The core of the first half of Psalm 18, the first poem (vv. 2-31), is the description in verses 8-20 of YHWH’s action, in response to the Psalmist’s cry for help (vv. 5-7, cf. Part 1 of this study). It is the description of a storm-theophany—that is, of God manifesting Himself in the storm. Many deities (or conceptions of deity) in the ancient world are manifest in atmospheric natural phenomena, whether or not they involve the actual personification of the storm itself. Most notable, among the Canaanites, the storm-theophany was associated with the deity Haddu, known commonly by the honorific title “Lord [Ba’al] Haddu”. For the Israelites, of course, this theophany belonged to YHWH, and the similarities with Baal Haddu help to explain the fierce anti-Baal polemic among devoted Yahwists, found in the Old Testament Prophetic traditions. Canaanite Baal was effectively a religious competitor to El-Yahweh in Israel, throughout the late 2nd and early 1st millennium B.C. Psalm 18:8-20 is one of the clearest instances of the ancient storm-theophany applied to El-Yahweh.
“And it shook and trembled, (did) the earth,
and (the) firm (foundation)s of (the) hills quivered,
and shook themselves, that (such) burning came f(rom) Him.
Smoke went up with [i.e. from] His nostril(s),
and fire from his mouth devoured (all things),
glowing (fire)s blazing (forth) from Him!”
This first strophe, made up of a pair of (3+3+3) tricola, describes the disruption of the natural order of things as YHWH approaches, so that even the strongest parts of the earth (the mountains/hills), from their deepest foundations, are shaken and tremble with fear. Three different verbs, indicating shaking/trembling/quivering, are used—vu^G`, vu^r*, and zg~r*—all with a similar sound; this assonance and alliteration is almost impossible to capture in translation. The anger of God, which causes nature to shake with fear, is depicted with the traditional imagery of a burning fire; the smoke and glowing bursts (sparks, burning embers, etc) may also allude to the natural phenomena of fires caused by lightning. The smoke/fire in the nostrils, drawing upon the motif of the angry animal (bull, etc), is a common Old Testament image for the anger of El-YHWH.
The main difference in 2 Samuel 22 here is the expression “firm (foundation)s of the heavens [<y]m^V*h^]” instead of “…of (the) hills [<yr!h*]”.
“And He spread (apart the) heavens and came down,
and (the) storm-cloud (was) under His feet;
and He rode upon (the) kerub and took flight,
and swooped (riding) upon wings of (the) wind.”
This next strophe is a pair of 3+3 couplets, depicting the phenomenon of the dark storm-cloud (lp#r*u&, Ugaritic ²rpl) itself. The image is an inclusio, with the first and fourth lines describing the cloud as it moves through the sky and approaches (descends). The spreading apart (vb hf*n`) of the skies is parallel with the outstretched “wings” of the sky. The Masoretic text in the fourth line reads “wings of the wind [j^Wr]”, but Dahood (p. 107) suggests that the consonantal text jwr should be vocalized instead jw~r#, meaning a “wide space” (as in Gen 32:17; Est 4:14). The basic imagery would not differ that much; the emphasis would be on the spreading of the sky rather than the atmosphere (skies/wind) itself. The correct verb in line 4 is ad#Y@w~ (“and He swooped”), but the MT of 2 Sam 22:11b reads ar*Y@w~ (“and He was seen”), reflecting a scribal mistake of the letter r for d.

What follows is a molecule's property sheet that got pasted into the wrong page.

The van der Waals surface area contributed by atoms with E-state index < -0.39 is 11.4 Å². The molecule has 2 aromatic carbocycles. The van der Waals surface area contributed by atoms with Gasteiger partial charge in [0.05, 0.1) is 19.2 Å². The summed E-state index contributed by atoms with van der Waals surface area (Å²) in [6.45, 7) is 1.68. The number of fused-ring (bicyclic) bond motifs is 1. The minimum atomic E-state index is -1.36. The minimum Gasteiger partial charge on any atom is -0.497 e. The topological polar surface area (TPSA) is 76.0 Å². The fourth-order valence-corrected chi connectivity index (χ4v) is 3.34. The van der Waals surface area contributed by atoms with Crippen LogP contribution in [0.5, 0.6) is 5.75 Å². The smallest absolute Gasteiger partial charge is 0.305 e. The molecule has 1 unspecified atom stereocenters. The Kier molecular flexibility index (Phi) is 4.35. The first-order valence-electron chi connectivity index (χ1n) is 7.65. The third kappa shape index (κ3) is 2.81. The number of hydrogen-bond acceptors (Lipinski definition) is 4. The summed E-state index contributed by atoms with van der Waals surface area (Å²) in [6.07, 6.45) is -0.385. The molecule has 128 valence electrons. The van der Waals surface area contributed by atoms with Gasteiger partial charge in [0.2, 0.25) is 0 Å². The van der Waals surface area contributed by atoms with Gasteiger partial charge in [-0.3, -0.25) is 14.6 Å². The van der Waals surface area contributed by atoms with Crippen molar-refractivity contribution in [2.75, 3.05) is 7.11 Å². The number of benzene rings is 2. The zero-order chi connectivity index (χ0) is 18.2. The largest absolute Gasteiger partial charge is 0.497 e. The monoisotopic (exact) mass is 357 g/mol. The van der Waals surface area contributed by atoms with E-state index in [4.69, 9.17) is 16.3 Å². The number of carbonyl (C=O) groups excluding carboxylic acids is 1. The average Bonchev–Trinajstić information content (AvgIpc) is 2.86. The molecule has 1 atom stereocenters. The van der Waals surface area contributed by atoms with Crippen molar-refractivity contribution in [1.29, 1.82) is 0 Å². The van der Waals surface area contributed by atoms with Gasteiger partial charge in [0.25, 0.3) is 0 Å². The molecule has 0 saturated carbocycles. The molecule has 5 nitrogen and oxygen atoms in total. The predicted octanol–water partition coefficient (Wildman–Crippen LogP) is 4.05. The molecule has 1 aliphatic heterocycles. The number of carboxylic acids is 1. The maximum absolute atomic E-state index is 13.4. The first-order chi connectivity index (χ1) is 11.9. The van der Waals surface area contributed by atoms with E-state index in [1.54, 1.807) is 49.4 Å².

In the second and third (inner) lines, YHWH is shown standing/riding upon the storm-cloud, itself personified as a great winged being, a bWrK= (kerub). The derivation of this term remains uncertain, but it clearly is meant to depict a winged being, of divine/heavenly nature, best known from the iconography of the Tent-shrine (Tabernacle) and Temple (esp. the golden box [ark] which served as the ‘throne’ for YHWH). Depiction of the storm as a bird is relatively common in ancient mythology, one of the best examples being the imagery associated with Ninurta in Sumerian religious/cosmological myth. Baal Haddu is similarly depicted as a great bird on a number of occasions, and so also YHWH in the older (poetic) strata of Old Testament tradition (e.g., Deut 32:11; Hab 3:3-4).
In terms of ancient cosmological-mythic conceptions, the idea of the deity riding (or standing) upon the natural phenomenon emphasizes his control over it. This reflects a development in religious thought, going beyond the idea of the deity as represented by the phenomenon itself (or as a personification of it). Clearly, in Israelite religion, YHWH was not simply manifest in the storm, but transcended it, coming down from heaven to ride upon the storm-cloud.
The rhythm and meter in the MT of vv. 12-13 is irregular and awkward; comparison with 2 Sam 22 suggests that the text is corrupt, in terms of the original poem. Cross and Freedman (p. 25f) provide an interesting reconstruction. Let us consider the first couplet in verse 12, beginning with the MT of the Psalm:
“He set darkness (as) His covering round about Him,
His covered (lair) (the) darkness of waters, clouds of vapors“
It is an awkward 4+4 couplet, and the italicized portions are suspect. For one thing, in 2 Sam 22, the first line has only 3 beats, and is more likely to be correct in that regard:
“And He set darkness round about Him” (2 Sam)
wyt*b)yb!s= Ev#j) tv#Y`w~
“He set darkness (as) His covering round about Him” (Ps)
wyt*obyb!s= [ort=s!] Ev#j) tv#y`
The word in brackets (ort=s!, “his covering”) is likely an accretion; however, the initial w-conjunction in 2 Sam is probably secondary as well. Taking this into account, the putative first line of the original would be:
“He set darkness round about Him”
There are several difficulties in the second line. Ps and 2 Sam are largely identical, except that the Ps reads “darkness of water” (<y]m^-tk^v=h#) while 2 Sam has “collection of water” (<y]m^-tr^v=j^). The latter reading is to be preferred, with the noun hr*v=j^ meaning something like a container or “sieve” for gathering water. The final words “clouds of vapors” do not fit the meter of the couplet; in all likelihood, the words belong with the subsequent line, but this creates additional problems that have to be addressed. However, if correct, the original (or close to it) of verse 12 would read:
“He set darkness round about Him,
His cover (is) a collection of water”
This is a streamlined 3+3 couplet, with the noun hK*s% properly indicating the “covering” of YHWH; it can refer to a thatched (woven) structure, or to a more lavish sort of canopy (like a royal pavilion). The main idea is that the dark rain clouds are all around Him.
It is more difficult to make sense of significant differences between Ps and 2 Sam in verse 13, especially if the last words of v. 12 properly belong to that couplet. Here is my attempt at isolating a possible original:
“Clouds of vapors (go) in front of Him,
hail-stone(s) and flashes of fire”
oDg=n# <yq!j*v= yb@u*
The word Hg~N)m! (“from brightness”) in both Ps and 2 Sam would be explained as a scribal mistake (haplography), while the addition of Wrb=u* wyb*u* may represent a gloss that made its way into the text. In 2 Sam, somehow the word dr*B* (“hail”) came to be mistaken for wru&B*, perhaps under the influence of v. 9. Here then, is how the two couplets might have read originally, taken together:
“He set darkness round about Him,